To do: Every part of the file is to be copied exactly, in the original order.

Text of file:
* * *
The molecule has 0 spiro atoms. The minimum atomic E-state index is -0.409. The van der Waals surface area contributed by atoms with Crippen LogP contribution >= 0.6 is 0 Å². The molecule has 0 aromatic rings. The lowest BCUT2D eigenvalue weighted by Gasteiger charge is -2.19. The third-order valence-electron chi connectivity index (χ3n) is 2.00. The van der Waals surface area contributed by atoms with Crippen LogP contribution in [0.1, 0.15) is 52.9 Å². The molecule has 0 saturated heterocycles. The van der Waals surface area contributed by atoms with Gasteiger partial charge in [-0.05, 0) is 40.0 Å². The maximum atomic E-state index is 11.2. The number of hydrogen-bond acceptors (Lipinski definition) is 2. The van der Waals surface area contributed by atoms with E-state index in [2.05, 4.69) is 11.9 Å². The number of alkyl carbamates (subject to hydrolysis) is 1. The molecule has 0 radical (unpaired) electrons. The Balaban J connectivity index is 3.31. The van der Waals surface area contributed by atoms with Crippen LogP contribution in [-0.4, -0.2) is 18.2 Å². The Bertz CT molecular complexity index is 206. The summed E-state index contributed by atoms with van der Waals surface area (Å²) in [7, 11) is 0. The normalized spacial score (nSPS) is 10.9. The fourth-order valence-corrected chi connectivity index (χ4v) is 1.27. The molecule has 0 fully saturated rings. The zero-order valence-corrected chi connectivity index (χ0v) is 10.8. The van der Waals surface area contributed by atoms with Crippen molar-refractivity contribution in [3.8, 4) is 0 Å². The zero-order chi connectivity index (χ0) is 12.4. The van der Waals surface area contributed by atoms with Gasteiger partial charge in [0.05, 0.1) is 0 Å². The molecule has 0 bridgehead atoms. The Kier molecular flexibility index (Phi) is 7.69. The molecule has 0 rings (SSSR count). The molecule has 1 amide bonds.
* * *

The molecule has 0 spiro atoms. The minimum atomic E-state index is -0.409. The van der Waals surface area contributed by atoms with Crippen LogP contribution >= 0.6 is 0 Å². The molecule has 0 aromatic rings. The lowest BCUT2D eigenvalue weighted by Gasteiger charge is -2.19. The third-order valence-electron chi connectivity index (χ3n) is 2.00. The van der Waals surface area contributed by atoms with Crippen LogP contribution in [0.1, 0.15) is 52.9 Å². The molecule has 0 saturated heterocycles. The van der Waals surface area contributed by atoms with Gasteiger partial charge in [-0.05, 0) is 40.0 Å². The maximum atomic E-state index is 11.2. The number of hydrogen-bond acceptors (Lipinski definition) is 2. The van der Waals surface area contributed by atoms with E-state index in [2.05, 4.69) is 11.9 Å². The number of alkyl carbamates (subject to hydrolysis) is 1. The molecule has 0 radical (unpaired) electrons. The Balaban J connectivity index is 3.31. The van der Waals surface area contributed by atoms with Crippen LogP contribution in [-0.4, -0.2) is 18.2 Å². The Bertz CT molecular complexity index is 206. The summed E-state index contributed by atoms with van der Waals surface area (Å²) in [7, 11) is 0. The normalized spacial score (nSPS) is 10.9. The fourth-order valence-corrected chi connectivity index (χ4v) is 1.27. The molecule has 0 fully saturated rings. The zero-order valence-corrected chi connectivity index (χ0v) is 10.8. The van der Waals surface area contributed by atoms with Crippen molar-refractivity contribution in [3.8, 4) is 0 Å². The zero-order chi connectivity index (χ0) is 12.4. The van der Waals surface area contributed by atoms with Gasteiger partial charge in [0.05, 0.1) is 0 Å². The molecule has 0 bridgehead atoms. The Kier molecular flexibility index (Phi) is 7.69. The molecule has 0 rings (SSSR count). The molecule has 1 amide bonds.